If we were to write out a timeline of the Bible, we could have the “old covenant” representing the Old Testament from about the year 4000 B.C. unto 1 B.C. I’m not trying to make a point of young earth or old earth creation, but simply making it simple. It is assumed that those of the old covenant era were somehow different than we are, being under the “new covenant”. Thus, there is a division between Pentecost and everything before it.
This brings an interesting question. What about when Jesus was on the earth? There is a bizarre gap in our theology, no matter who you read, where it is almost impossible to explain whether there was a new covenant or not during the life of Jesus, or if it went into effect after His death, or was it after His resurrection, or was it not in effect until His ascension? Or, even more difficult is why was there no outpouring of the Spirit for 30 years after Jesus was birthed, lived, died, resurrected, and ascended? It wasn’t for another few days (I think ten?) until the Day of Pentecost.
What makes this difficult is not only that we’re left in the dark as to when the New Covenant begins, but also that we’re stuck questioning about various times in the Old Testament where it seems to contradict this thinking. For example, it is said of Saul that when he goes home, he shall be turned into a new person (1 Samuel 10:6). It is this verse that seems to spark what Paul declares is ours in the New Covenant in 2 Corinthians 5:17. Or, what about Enoch and Elijah? If the wages of sin is death (Rom 6:23), and if the old covenant sacrifices could never take away sins (Hebrews 10:4, 11), then how is it that these two men never died?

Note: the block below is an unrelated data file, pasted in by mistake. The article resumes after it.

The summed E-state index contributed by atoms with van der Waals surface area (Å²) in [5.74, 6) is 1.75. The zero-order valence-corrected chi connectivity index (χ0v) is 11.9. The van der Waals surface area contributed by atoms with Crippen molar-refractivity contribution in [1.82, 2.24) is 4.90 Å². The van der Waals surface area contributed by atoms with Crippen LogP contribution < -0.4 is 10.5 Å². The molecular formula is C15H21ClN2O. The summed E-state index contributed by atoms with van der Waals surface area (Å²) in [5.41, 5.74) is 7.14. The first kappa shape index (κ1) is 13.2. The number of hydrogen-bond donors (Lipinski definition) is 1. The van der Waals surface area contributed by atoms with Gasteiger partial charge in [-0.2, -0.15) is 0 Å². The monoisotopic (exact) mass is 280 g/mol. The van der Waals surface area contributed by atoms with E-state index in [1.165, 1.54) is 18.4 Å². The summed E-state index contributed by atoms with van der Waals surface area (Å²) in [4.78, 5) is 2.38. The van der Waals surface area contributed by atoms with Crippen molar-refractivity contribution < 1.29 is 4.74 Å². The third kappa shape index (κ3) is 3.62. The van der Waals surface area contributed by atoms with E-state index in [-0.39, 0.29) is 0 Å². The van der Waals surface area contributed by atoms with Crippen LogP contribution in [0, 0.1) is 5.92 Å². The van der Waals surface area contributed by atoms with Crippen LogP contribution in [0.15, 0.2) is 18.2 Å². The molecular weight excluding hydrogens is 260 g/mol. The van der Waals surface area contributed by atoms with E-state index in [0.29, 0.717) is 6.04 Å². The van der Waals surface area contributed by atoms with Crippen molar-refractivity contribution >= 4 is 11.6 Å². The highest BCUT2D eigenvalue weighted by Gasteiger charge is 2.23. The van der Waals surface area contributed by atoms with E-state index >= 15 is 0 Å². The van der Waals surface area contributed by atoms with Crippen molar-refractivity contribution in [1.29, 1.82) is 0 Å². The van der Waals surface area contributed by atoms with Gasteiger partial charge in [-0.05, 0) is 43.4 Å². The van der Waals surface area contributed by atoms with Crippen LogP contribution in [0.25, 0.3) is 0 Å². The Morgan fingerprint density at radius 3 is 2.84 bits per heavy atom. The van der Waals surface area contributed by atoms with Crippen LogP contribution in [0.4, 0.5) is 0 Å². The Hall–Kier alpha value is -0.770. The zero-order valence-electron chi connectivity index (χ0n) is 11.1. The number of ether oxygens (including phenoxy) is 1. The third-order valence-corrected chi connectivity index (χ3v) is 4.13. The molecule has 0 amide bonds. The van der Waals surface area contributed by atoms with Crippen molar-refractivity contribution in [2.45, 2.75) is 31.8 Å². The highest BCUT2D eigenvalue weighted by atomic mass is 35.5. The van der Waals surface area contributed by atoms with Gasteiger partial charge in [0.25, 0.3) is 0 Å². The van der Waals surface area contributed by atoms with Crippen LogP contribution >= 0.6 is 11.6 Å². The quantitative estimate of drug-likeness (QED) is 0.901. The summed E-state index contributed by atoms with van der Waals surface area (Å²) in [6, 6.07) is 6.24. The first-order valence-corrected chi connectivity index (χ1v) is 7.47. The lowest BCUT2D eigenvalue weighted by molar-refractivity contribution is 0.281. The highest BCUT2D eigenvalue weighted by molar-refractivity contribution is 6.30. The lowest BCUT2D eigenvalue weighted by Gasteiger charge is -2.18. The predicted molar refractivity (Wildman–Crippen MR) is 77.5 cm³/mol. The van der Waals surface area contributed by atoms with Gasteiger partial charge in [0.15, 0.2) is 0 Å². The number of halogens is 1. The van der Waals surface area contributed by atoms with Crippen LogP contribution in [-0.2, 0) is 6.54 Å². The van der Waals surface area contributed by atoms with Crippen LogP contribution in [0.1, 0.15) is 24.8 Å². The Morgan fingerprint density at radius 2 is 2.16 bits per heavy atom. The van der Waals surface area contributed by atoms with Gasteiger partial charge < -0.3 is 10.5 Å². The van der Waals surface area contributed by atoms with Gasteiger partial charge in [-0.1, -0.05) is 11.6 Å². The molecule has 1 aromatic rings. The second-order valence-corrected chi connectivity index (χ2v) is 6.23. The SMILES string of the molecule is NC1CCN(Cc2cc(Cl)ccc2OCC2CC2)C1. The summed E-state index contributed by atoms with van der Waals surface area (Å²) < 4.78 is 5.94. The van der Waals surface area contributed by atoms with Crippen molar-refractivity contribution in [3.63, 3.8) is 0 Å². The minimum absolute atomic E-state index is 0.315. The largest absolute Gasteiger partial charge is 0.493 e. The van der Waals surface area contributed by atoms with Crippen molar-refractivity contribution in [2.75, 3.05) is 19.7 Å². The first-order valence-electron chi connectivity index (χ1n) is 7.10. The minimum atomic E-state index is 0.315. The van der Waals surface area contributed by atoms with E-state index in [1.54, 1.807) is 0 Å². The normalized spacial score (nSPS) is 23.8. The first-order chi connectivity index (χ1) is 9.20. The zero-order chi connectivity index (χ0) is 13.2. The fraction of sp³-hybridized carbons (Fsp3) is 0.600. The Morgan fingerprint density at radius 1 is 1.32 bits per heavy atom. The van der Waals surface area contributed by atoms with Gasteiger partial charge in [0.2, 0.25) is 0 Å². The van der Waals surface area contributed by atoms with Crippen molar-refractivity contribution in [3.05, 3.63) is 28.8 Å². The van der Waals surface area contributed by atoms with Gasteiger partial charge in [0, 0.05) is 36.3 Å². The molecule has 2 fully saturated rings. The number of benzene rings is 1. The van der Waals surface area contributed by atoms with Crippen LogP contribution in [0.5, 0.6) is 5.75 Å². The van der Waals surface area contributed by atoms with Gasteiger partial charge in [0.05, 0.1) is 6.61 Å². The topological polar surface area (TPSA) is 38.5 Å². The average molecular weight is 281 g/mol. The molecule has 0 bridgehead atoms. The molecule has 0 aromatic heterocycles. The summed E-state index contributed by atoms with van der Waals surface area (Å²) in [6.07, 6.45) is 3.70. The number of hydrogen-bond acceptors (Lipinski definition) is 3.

Please understand the power of that question. This can’t be waved away by simply declaring “by God’s grace…” No, there demands something that would be able to take away the sin of Enoch and Elijah, otherwise there is absolutely no way for them to enter into heaven without death. So, we’re back to square one.
Is it possible we’ve been misunderstanding?
Maybe instead of writing out a dividing line between Old and New Testament, we should be writing out a dividing line between old and new covenants. What does that mean? The book of Hebrews is a desperate attempt to get us to understand that the whole point of Jesus’ life, ministry, death, resurrection, ascension, the outpouring of the Spirit, the coming of the new covenant, etc is to bring us into the eternal covenant. What do I mean by eternal covenant?
In Hebrews 3-4, the author is trying to get us to understand that there is an eternal rest, an eternal Sabbath, that was established on the seventh day when God rested. Notice Hebrews 4:3, “And yet His work has been finished since the creation of the world…”
His work has been finished since the creation of the world. How is it that God has ceased His work since day seven of creation? What, then, was the point of Jesus’ coming?